[Editor’s Note: The following review contains spoilers for the “Baskets” Season 2 finale, Episode 10, “Circus.”]
After a year that saw the Baskets family driven apart, Season 2 wrapped by bringing them all together — in an unexpectedly endearing manner. Christine (Louie Anderson), who literally skipped town a few episodes prior and tried out a new family in “Denver” (Episode 7), made the bold choice to go into business with her boys instead of being taken care of by Ken (Alex Morris). He offered. She said no. And now they’re “building an empire” — a circus empire.
For as much as we loved Dale and Chip’s journeys in Season 2, which saw an increased focus on Chip being rewarded for hard work and Dale being punished for immature behavior, this finale’s focus on Christine was more than fitting. Louie Anderson earned an Emmy for his performance in Season 1, and, if we’re comparing the two for such purposes, this year’s turn was even better. He could have more gold in his future.
First off, it was great to see her finally empathize with Chip’s dream. In the past, she’s pushed her less successful son toward other professions, but after seeing him perform — and then witness him getting fired — she finally came around. She’s putting all her new money on him, too, getting the family business she thought she wanted with Ken. And the Ken story is pretty intriguing on its own. It was Christine’s mother who really pushed her toward a man, and while Chip’s mom was honestly intrigued by the romance, it was the family aspect she wanted most in the end. By the end of the season, it felt like we had a far better understanding of Christine than ever before.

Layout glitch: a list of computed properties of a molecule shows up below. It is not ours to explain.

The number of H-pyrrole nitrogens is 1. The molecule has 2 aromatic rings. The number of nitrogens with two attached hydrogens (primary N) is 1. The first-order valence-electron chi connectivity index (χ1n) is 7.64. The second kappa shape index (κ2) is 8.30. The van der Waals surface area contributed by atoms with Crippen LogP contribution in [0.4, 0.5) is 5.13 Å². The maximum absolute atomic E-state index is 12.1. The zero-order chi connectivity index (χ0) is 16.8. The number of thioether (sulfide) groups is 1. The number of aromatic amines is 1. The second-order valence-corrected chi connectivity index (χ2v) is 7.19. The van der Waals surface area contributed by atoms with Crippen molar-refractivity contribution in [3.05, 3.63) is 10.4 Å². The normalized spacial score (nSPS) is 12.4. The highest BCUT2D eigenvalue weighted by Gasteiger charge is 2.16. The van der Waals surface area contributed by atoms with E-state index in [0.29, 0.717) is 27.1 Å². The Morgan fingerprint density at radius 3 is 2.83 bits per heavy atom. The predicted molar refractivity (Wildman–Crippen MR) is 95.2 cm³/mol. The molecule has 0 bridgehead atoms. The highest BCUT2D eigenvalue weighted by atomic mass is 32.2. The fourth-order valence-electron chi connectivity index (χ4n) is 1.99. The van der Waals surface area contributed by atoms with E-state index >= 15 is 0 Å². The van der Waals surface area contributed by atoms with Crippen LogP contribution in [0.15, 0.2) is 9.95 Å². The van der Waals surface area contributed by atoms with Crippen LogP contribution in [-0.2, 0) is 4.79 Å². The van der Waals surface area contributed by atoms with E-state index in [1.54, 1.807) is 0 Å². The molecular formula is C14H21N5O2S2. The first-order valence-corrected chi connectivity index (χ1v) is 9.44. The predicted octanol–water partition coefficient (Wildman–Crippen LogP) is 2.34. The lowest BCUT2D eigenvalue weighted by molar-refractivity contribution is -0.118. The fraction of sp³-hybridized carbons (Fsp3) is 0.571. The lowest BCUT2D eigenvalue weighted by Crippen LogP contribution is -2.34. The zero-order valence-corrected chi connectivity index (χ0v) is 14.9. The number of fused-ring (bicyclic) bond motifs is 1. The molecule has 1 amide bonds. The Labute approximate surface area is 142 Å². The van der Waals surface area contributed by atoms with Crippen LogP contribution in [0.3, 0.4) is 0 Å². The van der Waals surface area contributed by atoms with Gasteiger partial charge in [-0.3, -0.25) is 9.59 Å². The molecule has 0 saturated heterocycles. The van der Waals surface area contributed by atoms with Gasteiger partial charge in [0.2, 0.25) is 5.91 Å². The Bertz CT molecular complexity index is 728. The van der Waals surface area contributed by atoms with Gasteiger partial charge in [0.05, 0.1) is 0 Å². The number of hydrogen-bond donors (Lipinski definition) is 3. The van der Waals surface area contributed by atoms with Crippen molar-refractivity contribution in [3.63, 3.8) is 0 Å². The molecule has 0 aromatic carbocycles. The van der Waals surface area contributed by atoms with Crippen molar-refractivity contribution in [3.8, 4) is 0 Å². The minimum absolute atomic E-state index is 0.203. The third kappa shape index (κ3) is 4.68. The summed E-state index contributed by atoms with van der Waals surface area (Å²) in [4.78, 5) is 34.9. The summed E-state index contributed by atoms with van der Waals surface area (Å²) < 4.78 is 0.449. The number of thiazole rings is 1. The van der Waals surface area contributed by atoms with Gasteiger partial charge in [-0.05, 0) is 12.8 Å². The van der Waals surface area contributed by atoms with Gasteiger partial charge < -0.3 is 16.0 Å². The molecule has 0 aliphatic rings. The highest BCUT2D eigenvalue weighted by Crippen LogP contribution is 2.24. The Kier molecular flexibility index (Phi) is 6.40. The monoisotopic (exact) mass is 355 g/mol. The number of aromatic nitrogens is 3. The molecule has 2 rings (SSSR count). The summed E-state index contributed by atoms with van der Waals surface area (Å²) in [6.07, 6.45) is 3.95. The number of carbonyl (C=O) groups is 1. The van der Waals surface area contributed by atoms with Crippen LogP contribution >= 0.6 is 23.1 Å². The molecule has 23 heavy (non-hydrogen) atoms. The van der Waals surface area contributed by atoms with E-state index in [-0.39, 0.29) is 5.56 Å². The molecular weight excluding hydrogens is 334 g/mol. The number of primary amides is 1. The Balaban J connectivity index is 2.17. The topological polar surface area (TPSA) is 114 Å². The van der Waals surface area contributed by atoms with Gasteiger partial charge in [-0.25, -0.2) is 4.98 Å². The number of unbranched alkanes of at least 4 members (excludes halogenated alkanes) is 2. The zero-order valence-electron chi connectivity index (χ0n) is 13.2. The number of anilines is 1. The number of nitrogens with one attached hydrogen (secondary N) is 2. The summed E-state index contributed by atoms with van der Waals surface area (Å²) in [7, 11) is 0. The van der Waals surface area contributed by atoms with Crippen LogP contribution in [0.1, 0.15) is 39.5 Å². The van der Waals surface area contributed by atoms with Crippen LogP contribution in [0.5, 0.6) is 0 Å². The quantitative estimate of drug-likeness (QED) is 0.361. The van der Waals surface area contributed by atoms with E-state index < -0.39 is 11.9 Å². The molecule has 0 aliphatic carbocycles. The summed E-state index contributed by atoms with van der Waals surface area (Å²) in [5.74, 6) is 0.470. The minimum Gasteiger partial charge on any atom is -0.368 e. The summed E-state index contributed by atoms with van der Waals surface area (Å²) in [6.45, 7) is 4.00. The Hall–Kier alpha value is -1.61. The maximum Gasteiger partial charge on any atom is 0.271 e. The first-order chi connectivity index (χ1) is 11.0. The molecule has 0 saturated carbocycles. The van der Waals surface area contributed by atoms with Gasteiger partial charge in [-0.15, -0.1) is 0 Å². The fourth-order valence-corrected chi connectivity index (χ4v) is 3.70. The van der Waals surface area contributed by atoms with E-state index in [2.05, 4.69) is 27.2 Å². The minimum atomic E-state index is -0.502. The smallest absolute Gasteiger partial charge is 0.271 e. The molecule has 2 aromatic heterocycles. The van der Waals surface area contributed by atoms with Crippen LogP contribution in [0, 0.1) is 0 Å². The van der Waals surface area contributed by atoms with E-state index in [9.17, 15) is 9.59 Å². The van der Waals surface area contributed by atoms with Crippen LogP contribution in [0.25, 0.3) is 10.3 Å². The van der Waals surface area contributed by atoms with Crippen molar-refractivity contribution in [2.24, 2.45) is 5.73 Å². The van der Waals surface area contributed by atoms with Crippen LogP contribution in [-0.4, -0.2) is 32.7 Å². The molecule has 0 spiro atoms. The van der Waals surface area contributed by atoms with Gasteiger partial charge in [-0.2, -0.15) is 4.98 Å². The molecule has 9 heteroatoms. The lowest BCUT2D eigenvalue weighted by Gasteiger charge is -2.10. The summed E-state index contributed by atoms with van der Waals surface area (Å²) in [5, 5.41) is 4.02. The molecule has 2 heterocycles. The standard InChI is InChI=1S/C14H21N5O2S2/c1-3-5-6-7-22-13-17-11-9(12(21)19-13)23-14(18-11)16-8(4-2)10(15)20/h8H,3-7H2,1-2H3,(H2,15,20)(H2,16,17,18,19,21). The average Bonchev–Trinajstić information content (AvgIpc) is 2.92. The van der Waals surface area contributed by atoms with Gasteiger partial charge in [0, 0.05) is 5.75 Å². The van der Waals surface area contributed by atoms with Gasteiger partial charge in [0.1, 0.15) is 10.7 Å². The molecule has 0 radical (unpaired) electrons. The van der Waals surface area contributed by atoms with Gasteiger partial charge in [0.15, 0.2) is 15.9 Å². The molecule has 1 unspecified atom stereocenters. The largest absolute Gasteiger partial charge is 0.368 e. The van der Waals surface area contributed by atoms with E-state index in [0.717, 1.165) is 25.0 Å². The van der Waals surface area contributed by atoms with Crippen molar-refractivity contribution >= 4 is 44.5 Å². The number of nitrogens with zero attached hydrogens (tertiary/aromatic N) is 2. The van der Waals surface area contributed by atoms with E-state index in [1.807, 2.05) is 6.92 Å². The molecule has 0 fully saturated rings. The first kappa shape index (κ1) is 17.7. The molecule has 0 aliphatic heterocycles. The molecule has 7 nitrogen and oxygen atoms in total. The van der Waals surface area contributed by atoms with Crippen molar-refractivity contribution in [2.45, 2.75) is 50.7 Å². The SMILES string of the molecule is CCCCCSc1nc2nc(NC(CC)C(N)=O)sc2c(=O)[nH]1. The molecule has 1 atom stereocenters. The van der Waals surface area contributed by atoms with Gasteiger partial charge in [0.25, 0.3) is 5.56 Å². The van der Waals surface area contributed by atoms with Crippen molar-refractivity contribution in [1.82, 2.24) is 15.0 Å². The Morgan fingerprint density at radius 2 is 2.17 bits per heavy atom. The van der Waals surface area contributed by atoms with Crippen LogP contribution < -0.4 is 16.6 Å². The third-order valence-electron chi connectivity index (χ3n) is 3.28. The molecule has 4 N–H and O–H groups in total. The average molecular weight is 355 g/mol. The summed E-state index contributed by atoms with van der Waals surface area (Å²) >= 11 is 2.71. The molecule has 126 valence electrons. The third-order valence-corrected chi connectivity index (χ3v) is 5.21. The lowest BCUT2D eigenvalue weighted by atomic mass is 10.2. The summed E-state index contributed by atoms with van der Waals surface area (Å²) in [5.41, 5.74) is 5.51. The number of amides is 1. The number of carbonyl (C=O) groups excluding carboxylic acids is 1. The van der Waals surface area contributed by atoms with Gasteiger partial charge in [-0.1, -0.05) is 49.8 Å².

But lest we forget, Galifianakis isn’t exactly sliced beef over here. (I don’t know if Arby’s paid for all the product placement in Season 2, but it fit the chain’s cult sub-brand perfectly.) Buoyed by Jonathan Krisel’s carefully layered scripts, the actor better defined each of his roles this year, taking both Chip and Dale to extreme emotional states and pulling them back from the brink of caricature. Each felt more authentic, and I often found myself forgetting it was the same man playing each twin — a mark of two sterling performances, as a slip in one can affect perception of the other.
As the judge who sentenced him to probation hoped, Chip may very well have been scared straight early in the season by the death of his hobo friend. His mother’s promise to give him a job at the Baskets’ Arby’s franchise — as the guy who will “add the toppings” — certainly didn’t sit well with him either, but his bottom hit earlier than that. Chip came out of a dark place in Season 1 (losing Penelope, his true love, as well as the rodeo) and it only got darker when he tried surviving as a vagabond. Most of Season 2 focused on him rising from the ashes, and Galifianakis found an authentic determination in the character’s subtle shift from punchline to punching back.
Meanwhile, Dale went in the opposite direction. Though he’d never admit it (even to himself), Dale was in free fall most of the season, and Galifianakis found brief, telling moments to expose the tender bruises of a character full of false confidence. Dale’s expression was unforgettable in “Fight” (Episode 5), when Chip mentioned sleeping with his ex-wife. Sure, his jealous rage ripped out Christine’s toilet (that Chip replaced), but it was the look he gave his brother at the mere implication of infidelity that showed how deep Dale’s pain ran.
How Galifianakis, producer Louis C.K., and Krisel brought all these characters, plots, and emotional arcs together in the end is what makes Season 2 tower above its quirky but off-kilter predecessor. Without losing any of its unique surprises, this year’s storytelling felt more self-assured. It was particularly plotted — Grandma’s death at the end of “Denver” is an all-timer for black comic shocks — and the well-honed dialogue hit home even harder.
“Well, French clowning is highly regarded… outside the United States,” Chip told his new manager at the beginning of “Circus.” Not only did Galifianakis nail the comedic beat and confident but knowing inflection of a man who’s clowning experience has led him to Bakersfield, CA, but the statement nicely foreshadowed what’s to come in Season 3. The Baskets family is about to find out if clowning is a sustainable business, and having the whole family invested in what used to be Chip’s solo quest makes the anticipation all the more electric. Bring on the empire.